Last August, Riga International Airport celebrated the 30th anniversary of the Baltic Way with a special performance of Latvia’s national dance – Gatves Deja – on its runway. The performance has now won in the “Event Organisation” category at the prestigious International Public Relations Association (IPRA) industry excellence competition, the “IPRA Golden World Awards 2020”.
The IPRA Golden World Awards is an annual communications industry excellence competition that rewards the world’s best public relations projects and promoters in 37 different categories.
It is the second consecutive year in which a Riga Airport project has received a prestigious award. Last year, a joint project by the airport and the creative agency TBWA\Latvija – “Riga Airport Symphony” – was also recognised.
“The Gatves Deja dance that we danced on the airport runway in the morning of the 30th anniversary of the Baltic Way was heartfelt work of the entire airport staff, dancers and technical staff,” says Laura Kulakova, Head of the Communication Unit at Riga Airport. “Each and every one of the thousands of spectators who watched on their screens as 100 dancers from Mārupe and Babīte municipalities danced one of our most beautiful national dances under the flags of the three Baltic States could feel it. The emotions we gained and gave with this dance have not disappeared today. It is impossible to forget what was said by Dainis Īvāns, leader of the National Awakening movement: ‘The Baltic Way was a turning point, a turning point in our hearts, we became determined, brave, we became proud. And it is why today everything in Latvia belongs to us. We can go wherever we want, there is a free Baltic sky above our heads. Today I am greeting you once again on the runway of the free state of Latvia. We are standing on the Baltic Way, we continue the Baltic Way, and we are still flying towards freedom.’ I am very proud that with this project we can bring the story of freedom of Latvia into the world, a story showing that with the strength of spirit and song it is possible to overcome even the rudest power and that nothing can stop the desire for freedom.”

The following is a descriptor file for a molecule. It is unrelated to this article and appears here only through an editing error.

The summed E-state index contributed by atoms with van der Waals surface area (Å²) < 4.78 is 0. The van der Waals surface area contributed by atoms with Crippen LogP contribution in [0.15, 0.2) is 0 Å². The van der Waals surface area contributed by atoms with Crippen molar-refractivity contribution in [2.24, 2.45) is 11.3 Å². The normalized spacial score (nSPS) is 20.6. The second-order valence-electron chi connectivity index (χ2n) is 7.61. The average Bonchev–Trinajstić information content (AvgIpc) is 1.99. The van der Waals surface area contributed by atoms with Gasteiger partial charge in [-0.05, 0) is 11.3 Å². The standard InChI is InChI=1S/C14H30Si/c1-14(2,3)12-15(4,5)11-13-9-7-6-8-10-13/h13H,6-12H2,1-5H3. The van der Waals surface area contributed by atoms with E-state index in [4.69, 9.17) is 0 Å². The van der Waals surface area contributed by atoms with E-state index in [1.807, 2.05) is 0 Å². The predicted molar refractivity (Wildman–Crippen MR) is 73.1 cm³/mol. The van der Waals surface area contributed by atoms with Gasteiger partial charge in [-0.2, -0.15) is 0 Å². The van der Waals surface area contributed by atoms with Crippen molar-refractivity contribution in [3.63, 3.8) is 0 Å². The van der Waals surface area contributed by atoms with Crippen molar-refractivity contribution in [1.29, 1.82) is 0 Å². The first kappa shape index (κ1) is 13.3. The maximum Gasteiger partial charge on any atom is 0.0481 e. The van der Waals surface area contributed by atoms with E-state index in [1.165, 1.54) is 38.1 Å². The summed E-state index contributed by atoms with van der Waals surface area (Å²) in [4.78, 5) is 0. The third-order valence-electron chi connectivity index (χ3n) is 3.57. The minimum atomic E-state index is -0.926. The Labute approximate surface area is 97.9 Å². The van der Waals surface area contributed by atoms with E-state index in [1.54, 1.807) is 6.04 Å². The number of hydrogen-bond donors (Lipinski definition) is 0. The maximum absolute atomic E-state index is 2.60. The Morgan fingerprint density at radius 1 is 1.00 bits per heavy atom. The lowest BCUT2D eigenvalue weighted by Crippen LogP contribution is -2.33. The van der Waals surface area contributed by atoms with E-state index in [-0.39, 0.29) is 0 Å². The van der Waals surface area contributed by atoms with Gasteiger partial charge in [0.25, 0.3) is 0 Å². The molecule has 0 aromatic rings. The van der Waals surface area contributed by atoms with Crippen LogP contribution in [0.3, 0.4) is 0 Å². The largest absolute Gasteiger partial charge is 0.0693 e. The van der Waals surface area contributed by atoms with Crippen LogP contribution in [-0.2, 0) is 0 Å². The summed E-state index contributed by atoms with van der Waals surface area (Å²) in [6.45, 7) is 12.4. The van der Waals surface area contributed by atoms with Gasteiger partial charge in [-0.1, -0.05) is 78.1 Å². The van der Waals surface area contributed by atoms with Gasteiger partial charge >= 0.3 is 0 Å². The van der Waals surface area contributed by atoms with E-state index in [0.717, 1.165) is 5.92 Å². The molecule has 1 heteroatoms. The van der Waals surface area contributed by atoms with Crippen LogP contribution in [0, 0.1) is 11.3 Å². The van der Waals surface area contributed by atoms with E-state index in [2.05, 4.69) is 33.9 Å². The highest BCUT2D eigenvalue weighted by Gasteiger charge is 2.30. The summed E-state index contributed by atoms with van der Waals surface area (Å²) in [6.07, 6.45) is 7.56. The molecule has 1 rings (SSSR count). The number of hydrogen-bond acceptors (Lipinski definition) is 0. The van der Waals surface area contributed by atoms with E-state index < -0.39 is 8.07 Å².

The Baltic Way took place on 23 August 1989, when two million inhabitants of Latvia, Lithuania and Estonia joined their hands connecting the capitals of the Baltic States – Tallinn, Riga and Vilnius – with a 675.5 kilometre long human chain to commemorate the Molotov-Ribbentrop Pact signed on 23 August 1939 between Germany and the USSR, and to support each other in the struggle for the common goal of regaining the independence of the Baltic States.
Four dance groups from the airport’s local community, Mārupe and Babīte, participated in the dance on the runway. They were dressed in the national costumes of the four historical regions of Latvia: Kurzeme, Vidzeme, Latgale and Zemgale.
More than 70 airport employees, almost 20 technical staff of partners, and more than 100 dancers and their leaders, gave their contribution to the performance. Thanks to careful preparation, rigorous planning, and the coordinated actions of all the airport services involved, the performance, including installation of broadcasting and audio equipment, could be prepared in just over half an hour between two flights, without delaying any air services.
The performance was filmed with multiple cameras, and also from a drone, and was live-streamed on social networks and several major Latvian internet portals.